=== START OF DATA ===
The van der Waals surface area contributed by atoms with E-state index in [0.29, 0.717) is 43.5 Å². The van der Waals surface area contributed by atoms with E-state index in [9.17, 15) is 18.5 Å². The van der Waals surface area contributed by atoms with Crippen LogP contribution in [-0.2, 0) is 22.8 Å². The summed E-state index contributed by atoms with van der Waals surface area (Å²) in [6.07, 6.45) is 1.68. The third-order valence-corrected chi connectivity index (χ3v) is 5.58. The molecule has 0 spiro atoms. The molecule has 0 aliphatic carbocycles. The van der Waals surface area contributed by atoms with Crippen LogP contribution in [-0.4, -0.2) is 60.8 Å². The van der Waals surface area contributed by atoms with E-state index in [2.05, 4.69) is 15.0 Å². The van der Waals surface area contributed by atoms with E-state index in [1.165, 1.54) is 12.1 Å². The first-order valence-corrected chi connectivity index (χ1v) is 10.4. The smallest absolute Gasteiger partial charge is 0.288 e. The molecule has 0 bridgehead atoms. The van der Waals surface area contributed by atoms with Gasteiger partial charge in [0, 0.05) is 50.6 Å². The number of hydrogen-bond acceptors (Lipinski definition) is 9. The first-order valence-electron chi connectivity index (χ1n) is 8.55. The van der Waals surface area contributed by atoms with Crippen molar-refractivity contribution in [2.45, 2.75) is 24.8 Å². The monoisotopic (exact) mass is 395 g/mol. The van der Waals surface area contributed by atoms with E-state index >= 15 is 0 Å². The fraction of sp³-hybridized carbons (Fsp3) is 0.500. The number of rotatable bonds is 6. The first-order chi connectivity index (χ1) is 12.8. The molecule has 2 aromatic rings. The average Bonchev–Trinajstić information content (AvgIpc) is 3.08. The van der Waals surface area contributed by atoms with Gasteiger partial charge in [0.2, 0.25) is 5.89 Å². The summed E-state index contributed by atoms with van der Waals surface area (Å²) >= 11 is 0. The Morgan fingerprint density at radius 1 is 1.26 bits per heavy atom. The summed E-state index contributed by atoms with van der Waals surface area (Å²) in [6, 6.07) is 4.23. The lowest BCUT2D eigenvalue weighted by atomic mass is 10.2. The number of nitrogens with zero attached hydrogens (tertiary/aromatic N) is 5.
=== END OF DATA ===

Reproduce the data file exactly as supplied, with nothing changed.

The van der Waals surface area contributed by atoms with E-state index in [0.29, 0.717) is 43.5 Å². The van der Waals surface area contributed by atoms with E-state index in [9.17, 15) is 18.5 Å². The van der Waals surface area contributed by atoms with Crippen LogP contribution in [-0.2, 0) is 22.8 Å². The summed E-state index contributed by atoms with van der Waals surface area (Å²) in [6.07, 6.45) is 1.68. The third-order valence-corrected chi connectivity index (χ3v) is 5.58. The molecule has 0 spiro atoms. The molecule has 0 aliphatic carbocycles. The van der Waals surface area contributed by atoms with Crippen LogP contribution in [-0.4, -0.2) is 60.8 Å². The van der Waals surface area contributed by atoms with E-state index in [2.05, 4.69) is 15.0 Å². The van der Waals surface area contributed by atoms with E-state index in [1.165, 1.54) is 12.1 Å². The first-order valence-corrected chi connectivity index (χ1v) is 10.4. The smallest absolute Gasteiger partial charge is 0.288 e. The molecule has 0 bridgehead atoms. The van der Waals surface area contributed by atoms with Gasteiger partial charge in [0, 0.05) is 50.6 Å². The number of hydrogen-bond acceptors (Lipinski definition) is 9. The first-order valence-electron chi connectivity index (χ1n) is 8.55. The van der Waals surface area contributed by atoms with Crippen molar-refractivity contribution in [2.45, 2.75) is 24.8 Å². The monoisotopic (exact) mass is 395 g/mol. The van der Waals surface area contributed by atoms with E-state index >= 15 is 0 Å². The fraction of sp³-hybridized carbons (Fsp3) is 0.500. The number of rotatable bonds is 6. The first-order chi connectivity index (χ1) is 12.8. The molecule has 2 aromatic rings. The average Bonchev–Trinajstić information content (AvgIpc) is 3.08. The van der Waals surface area contributed by atoms with Gasteiger partial charge in [0.2, 0.25) is 5.89 Å². The summed E-state index contributed by atoms with van der Waals surface area (Å²) >= 11 is 0. The Morgan fingerprint density at radius 1 is 1.26 bits per heavy atom. The summed E-state index contributed by atoms with van der Waals surface area (Å²) in [6, 6.07) is 4.23. The lowest BCUT2D eigenvalue weighted by atomic mass is 10.2. The number of nitrogens with zero attached hydrogens (tertiary/aromatic N) is 5.